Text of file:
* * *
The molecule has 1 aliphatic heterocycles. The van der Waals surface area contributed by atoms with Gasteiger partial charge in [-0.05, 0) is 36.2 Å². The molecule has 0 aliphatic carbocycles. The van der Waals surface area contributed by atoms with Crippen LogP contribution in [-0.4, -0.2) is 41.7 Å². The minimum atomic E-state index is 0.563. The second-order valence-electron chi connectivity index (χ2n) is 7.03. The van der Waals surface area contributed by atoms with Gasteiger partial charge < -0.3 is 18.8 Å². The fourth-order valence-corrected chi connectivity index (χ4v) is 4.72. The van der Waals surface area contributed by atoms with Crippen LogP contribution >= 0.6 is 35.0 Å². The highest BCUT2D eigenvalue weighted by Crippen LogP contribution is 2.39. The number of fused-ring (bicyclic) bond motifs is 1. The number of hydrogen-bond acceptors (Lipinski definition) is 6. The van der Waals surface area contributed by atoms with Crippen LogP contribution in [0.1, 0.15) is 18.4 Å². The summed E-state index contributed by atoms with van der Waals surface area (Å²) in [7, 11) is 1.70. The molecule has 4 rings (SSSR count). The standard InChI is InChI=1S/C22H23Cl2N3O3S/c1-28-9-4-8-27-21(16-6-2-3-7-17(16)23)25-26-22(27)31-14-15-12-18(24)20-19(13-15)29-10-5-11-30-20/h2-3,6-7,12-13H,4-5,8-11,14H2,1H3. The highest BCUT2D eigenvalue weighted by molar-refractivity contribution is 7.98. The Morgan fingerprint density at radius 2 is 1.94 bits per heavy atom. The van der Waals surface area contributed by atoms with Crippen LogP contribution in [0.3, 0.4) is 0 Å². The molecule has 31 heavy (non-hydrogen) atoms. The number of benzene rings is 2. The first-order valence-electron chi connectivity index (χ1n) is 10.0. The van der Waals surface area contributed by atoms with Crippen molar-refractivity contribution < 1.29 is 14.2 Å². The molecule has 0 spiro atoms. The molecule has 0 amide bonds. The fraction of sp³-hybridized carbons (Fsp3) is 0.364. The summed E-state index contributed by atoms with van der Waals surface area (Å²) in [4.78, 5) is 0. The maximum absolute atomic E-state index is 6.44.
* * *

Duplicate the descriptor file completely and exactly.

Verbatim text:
The molecule has 1 aliphatic heterocycles. The van der Waals surface area contributed by atoms with Gasteiger partial charge in [-0.05, 0) is 36.2 Å². The molecule has 0 aliphatic carbocycles. The van der Waals surface area contributed by atoms with Crippen LogP contribution in [-0.4, -0.2) is 41.7 Å². The minimum atomic E-state index is 0.563. The second-order valence-electron chi connectivity index (χ2n) is 7.03. The van der Waals surface area contributed by atoms with Gasteiger partial charge < -0.3 is 18.8 Å². The fourth-order valence-corrected chi connectivity index (χ4v) is 4.72. The van der Waals surface area contributed by atoms with Crippen LogP contribution >= 0.6 is 35.0 Å². The highest BCUT2D eigenvalue weighted by Crippen LogP contribution is 2.39. The number of fused-ring (bicyclic) bond motifs is 1. The number of hydrogen-bond acceptors (Lipinski definition) is 6. The van der Waals surface area contributed by atoms with Crippen LogP contribution in [0.1, 0.15) is 18.4 Å². The summed E-state index contributed by atoms with van der Waals surface area (Å²) in [7, 11) is 1.70. The molecule has 4 rings (SSSR count). The standard InChI is InChI=1S/C22H23Cl2N3O3S/c1-28-9-4-8-27-21(16-6-2-3-7-17(16)23)25-26-22(27)31-14-15-12-18(24)20-19(13-15)29-10-5-11-30-20/h2-3,6-7,12-13H,4-5,8-11,14H2,1H3. The highest BCUT2D eigenvalue weighted by molar-refractivity contribution is 7.98. The Morgan fingerprint density at radius 2 is 1.94 bits per heavy atom. The van der Waals surface area contributed by atoms with Crippen LogP contribution in [0.3, 0.4) is 0 Å². The molecule has 31 heavy (non-hydrogen) atoms. The number of benzene rings is 2. The first-order valence-electron chi connectivity index (χ1n) is 10.0. The van der Waals surface area contributed by atoms with Crippen molar-refractivity contribution < 1.29 is 14.2 Å². The molecule has 0 spiro atoms. The molecule has 0 amide bonds. The fraction of sp³-hybridized carbons (Fsp3) is 0.364. The summed E-state index contributed by atoms with van der Waals surface area (Å²) in [4.78, 5) is 0. The maximum absolute atomic E-state index is 6.44.